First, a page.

These quiet spiders and a sweet German Shepherd, to pick just a couple examples of our non-squirrel friends on campus, enhance the BJU student body’s ability to delve into biology and appreciate the loyalty of service animals.
Dr. David McKinney, a faculty member in the department of biology, maintains the spider lab in the Howell Memorial science building and uses the arachnid collection for outreach and research.
McKinney said, “[The spiders] are a very powerful tool for reaching out to people, especially children.” The University has used the spiders for various events, including displaying them to prospective students and loaning them out to the Collegiate Biology Association. “Children love spiders and bugs, and they are a great story piece,” McKinney said.
However, the spider lab is used for more than outreach. McKinney partners with students for research projects: “I help them understand what is going on with the spider so they have a framework to ask questions and do experiments.” The students study a variety of topics, ranging from a short analysis of the spider’s nervous system to a longer study of a process within the spider’s life cycle.
McKinney said, “We provide students with hands-on experience in a real-world context in a system that is very challenging.” The academic world is lacking in research on arachnids which leaves an open door to lots of things researchers at BJU can do that are signifi cant to science, McKinney said. By studying these arachnids, McKinney and the students are not only contributing knowledge of spiders to the scientifi c community, but they are also furthering studies on health and living processes.
For any interested students, McKinney recommends contacting him or Dr. Chris Carmichael, another faculty member in the biology department. McKinney said, “Dr. Carmichael runs the serpentarium, and there are tours available for interested parties.” McKinney is also willing to work with students if they are interested in touring the spider lab or using the spiders for academic purposes.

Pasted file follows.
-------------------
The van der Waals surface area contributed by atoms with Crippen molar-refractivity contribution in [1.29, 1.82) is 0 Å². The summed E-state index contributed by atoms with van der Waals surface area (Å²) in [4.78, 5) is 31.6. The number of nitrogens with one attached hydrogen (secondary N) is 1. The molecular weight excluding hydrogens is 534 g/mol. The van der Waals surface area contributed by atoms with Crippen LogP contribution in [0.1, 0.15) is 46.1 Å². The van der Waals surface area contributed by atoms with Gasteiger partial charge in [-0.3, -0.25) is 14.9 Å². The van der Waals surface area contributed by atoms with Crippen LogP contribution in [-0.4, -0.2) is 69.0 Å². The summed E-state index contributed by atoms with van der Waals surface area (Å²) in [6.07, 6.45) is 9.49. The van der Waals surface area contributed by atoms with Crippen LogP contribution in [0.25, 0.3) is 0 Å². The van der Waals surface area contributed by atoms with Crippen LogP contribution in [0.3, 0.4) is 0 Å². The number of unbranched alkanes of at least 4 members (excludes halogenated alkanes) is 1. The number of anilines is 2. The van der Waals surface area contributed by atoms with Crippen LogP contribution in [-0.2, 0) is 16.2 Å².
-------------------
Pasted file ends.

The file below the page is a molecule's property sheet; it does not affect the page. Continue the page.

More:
Dr. Jessica Minor, dean of the School of Health Professions, can be seen around campus with her energetic service dog, Jersey is 7-year-old German Shepherd assists Minor by picking up objects or fetching her phone. She is currently learning how to open and hold doors. Minor said, “She was born and trained in Czechoslovakia, so she speaks Czech and I speak Czech for the commands.”
While her interactions with students and faculty are limited, Jersey is friendly to anyone she meets. “If I do have a class, she typically goes in to say hello to some of the students,” Minor said. However, in most settings, Jersey must remain focused on Minor.
“[Jersey] does bring some excitement to the administrative meetings and deans’ meetings,” Minor said. Various times, professors have been startled in meetings by the sudden appearance of Jersey at their feet, licking their toes. When she is not helping Minor, Jersey loves to chase the squirrels and bark up the trees. “[Jersey] does have an interesting personality, and she makes things exciting,” Minor said.